Not enough inspectors to properly check spaza shop food
There are simply not enough inspectors to check on the food being sold by spaza shops in parts of Gauteng.
That was the message conveyed to the South African Human Rights Commission (SAHRC) on Wednesday as it held a two-day inquiry into claims that foreign national shop owners were selling counterfeit or expired food.
A panel of different stakeholders will seek to unpack what prompted recent attacks on several shop owners.
Jerry Chaka from the city of Ekurhuleni said samples of questionable food‚ confiscated during an inspection in the Tembisa area a week ago‚ had been sent to the National Health Laboratory Services.
“We were able to pick up cold drinks of a different colour than others and were able to obtain them‚ carry out sample testing… We are still waiting for results of tests‚” said Chaka.
It takes about three to four weeks to get test results.
He said they had 112 staff members for a population of two million and that 320 health inspectors would be needed to “accommodate the population”.
Currently there were more than 100 environmental health inspectors deployed to investigate whether spaza shops were meeting regulatory standards‚ said Chaka.
“A number of spaza shops did not comply. [Since last week] we assessed slightly over 300 spaza shops and the majority of those do not have zoning rights.
“All the food premises must be inspected minimally on a quarterly basis. Where there are high risks in food safety‚ you would have to increase frequency‚” he added.
Those that were found to be non-compliant were given 21 days to comply.
Peter Manganye from the City of Johannesburg blamed the lack of thorough and regular inspections on a lack of staff. “Out of all the population one inspector is responsible for 10‚000 people. It’s three times the workload.”
Manganye said there were 100 informal settlements in the city. “We have 5‚000 street traders and 3‚500 spaza shops in largely township areas. The concentration of these businesses is in the townships‚ unemployment is high‚ which creates competition.”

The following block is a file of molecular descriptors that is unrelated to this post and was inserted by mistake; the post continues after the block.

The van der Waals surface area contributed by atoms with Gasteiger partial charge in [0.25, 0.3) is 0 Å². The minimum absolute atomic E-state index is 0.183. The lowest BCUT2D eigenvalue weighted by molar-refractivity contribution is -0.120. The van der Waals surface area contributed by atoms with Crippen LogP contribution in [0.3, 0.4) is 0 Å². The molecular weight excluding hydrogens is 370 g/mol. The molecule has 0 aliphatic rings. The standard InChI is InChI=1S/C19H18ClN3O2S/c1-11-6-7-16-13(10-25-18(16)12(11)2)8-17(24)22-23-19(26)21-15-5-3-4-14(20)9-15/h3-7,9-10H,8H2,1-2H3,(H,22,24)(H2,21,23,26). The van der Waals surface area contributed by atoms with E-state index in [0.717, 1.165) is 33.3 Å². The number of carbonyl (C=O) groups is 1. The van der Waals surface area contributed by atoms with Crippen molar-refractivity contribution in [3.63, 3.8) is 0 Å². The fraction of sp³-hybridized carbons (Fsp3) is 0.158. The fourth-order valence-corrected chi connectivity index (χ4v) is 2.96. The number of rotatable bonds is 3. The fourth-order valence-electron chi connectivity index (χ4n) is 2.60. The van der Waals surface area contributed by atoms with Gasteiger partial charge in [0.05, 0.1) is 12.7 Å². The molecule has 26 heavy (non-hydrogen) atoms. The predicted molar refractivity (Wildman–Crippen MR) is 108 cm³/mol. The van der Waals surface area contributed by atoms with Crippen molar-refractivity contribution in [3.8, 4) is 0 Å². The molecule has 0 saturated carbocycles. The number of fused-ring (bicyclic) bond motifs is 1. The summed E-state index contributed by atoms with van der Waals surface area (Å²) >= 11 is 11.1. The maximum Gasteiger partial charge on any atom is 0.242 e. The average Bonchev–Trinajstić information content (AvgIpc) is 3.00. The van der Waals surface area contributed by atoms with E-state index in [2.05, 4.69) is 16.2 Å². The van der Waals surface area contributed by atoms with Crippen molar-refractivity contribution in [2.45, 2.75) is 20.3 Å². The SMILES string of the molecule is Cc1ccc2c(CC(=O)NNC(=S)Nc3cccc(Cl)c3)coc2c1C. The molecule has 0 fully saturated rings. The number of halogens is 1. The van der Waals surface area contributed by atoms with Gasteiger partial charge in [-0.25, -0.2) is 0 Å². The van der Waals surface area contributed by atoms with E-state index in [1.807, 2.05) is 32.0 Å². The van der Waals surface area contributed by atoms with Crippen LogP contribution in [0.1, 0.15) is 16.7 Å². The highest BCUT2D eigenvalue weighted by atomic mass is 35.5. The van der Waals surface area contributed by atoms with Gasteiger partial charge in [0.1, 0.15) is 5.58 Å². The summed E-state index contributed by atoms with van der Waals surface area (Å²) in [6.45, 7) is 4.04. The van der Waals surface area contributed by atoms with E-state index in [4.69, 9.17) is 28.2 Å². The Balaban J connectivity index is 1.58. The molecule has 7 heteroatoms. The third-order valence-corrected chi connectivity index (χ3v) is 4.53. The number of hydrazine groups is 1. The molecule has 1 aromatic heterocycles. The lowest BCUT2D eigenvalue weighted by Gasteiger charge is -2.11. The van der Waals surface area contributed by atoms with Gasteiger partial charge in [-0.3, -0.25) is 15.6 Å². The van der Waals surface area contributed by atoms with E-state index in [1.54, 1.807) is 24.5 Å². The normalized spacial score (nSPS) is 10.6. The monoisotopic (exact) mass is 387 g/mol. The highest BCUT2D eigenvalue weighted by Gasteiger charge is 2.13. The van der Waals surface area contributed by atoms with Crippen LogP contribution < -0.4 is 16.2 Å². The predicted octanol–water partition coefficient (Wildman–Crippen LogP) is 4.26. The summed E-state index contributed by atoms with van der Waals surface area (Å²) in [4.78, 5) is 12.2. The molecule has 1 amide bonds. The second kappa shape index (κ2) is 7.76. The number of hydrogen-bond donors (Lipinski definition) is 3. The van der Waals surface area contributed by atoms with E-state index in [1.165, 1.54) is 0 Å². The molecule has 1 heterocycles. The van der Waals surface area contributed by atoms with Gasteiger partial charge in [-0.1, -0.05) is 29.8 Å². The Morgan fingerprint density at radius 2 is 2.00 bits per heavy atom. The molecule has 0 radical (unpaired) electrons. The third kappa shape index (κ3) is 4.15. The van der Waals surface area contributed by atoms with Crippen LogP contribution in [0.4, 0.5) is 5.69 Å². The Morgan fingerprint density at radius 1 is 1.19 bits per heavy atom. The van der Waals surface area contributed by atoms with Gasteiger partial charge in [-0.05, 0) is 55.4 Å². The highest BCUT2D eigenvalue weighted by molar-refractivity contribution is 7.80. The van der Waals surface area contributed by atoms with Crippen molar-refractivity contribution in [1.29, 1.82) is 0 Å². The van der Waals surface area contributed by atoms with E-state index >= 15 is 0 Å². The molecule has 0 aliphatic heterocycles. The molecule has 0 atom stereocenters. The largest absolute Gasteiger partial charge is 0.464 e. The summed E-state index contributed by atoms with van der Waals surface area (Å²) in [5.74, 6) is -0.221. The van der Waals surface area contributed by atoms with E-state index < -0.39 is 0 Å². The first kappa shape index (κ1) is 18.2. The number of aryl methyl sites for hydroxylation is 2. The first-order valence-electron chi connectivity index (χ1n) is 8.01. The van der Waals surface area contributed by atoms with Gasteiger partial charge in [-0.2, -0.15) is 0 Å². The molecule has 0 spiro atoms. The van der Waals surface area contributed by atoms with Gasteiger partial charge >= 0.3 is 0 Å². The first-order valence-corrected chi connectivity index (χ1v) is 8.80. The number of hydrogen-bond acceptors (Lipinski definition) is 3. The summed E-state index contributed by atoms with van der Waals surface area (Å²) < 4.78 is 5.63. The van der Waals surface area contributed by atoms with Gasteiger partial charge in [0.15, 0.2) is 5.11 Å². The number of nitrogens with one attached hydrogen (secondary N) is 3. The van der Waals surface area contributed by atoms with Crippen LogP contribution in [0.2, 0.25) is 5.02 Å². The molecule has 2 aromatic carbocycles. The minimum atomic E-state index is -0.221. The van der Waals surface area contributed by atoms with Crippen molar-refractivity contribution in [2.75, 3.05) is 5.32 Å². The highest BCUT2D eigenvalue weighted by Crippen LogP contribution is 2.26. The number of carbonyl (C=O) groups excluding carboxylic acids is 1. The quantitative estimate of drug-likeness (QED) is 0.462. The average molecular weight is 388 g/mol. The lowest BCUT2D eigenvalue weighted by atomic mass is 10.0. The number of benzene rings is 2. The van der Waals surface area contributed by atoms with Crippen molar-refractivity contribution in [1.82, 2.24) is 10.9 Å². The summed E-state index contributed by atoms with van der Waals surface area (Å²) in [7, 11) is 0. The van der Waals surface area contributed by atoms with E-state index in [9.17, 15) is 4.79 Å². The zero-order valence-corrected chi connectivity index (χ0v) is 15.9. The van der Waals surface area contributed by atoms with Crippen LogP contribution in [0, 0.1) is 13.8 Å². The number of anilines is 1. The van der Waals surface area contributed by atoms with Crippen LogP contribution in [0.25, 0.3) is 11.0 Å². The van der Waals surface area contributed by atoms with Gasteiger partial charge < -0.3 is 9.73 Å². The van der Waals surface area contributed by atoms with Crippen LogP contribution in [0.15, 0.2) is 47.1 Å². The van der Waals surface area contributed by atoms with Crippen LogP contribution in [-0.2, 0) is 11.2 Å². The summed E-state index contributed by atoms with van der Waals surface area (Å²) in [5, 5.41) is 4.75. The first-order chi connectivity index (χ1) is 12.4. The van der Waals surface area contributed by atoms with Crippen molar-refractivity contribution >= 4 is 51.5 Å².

“More than 1‚200 shops in Soweto are not regulated by bylaws‚” a Somali Community Board leader submitted to the public inquiry.
Amir Sheikh said: “It is important to us… We signed a pledge not to disseminate or sell any counterfeit product in our stores.
“We [told] the government that we are ready to translate the bylaws into languages that our members can understand. In all the municipalities that we have approached we did not get any assistance. Most of the time they said there is no budget‚” said Sheikh.
He said the local government did not include them in township revitalisation programmes.
“We want to co-exist with local South Africans but all we hear from our leaders is: ‘share our secrets.’ If there is no coexistence between us and community‚ what secrets are we going to share?
“We knew for three months that the attack was coming‚ but we did not know when it will take place,” Sheikh added.
He said they purchased products from reputable companies‚ “These manufacturers are not penalised when they alter expiry dates and give us goods that are expired‚ hence making us be at loggerheads with the community. We do not see reason to come all the way from Somalia to South Africa only to break the law.”
Brian Leroni from Massmart‚ from which some of the goods sold at spaza shops are sourced‚ said: “It's not in our interests to sell expired or fake goods. We have a desire for perfection and sell to all our customers irrespective of nationality and we have strict policy.
“We have a rigorous regime and have stock rotation; merchandisers take our stock that is most likely to expire. It is put in front and new stock is placed at the back or bottom. We remove stock that's about to expire.”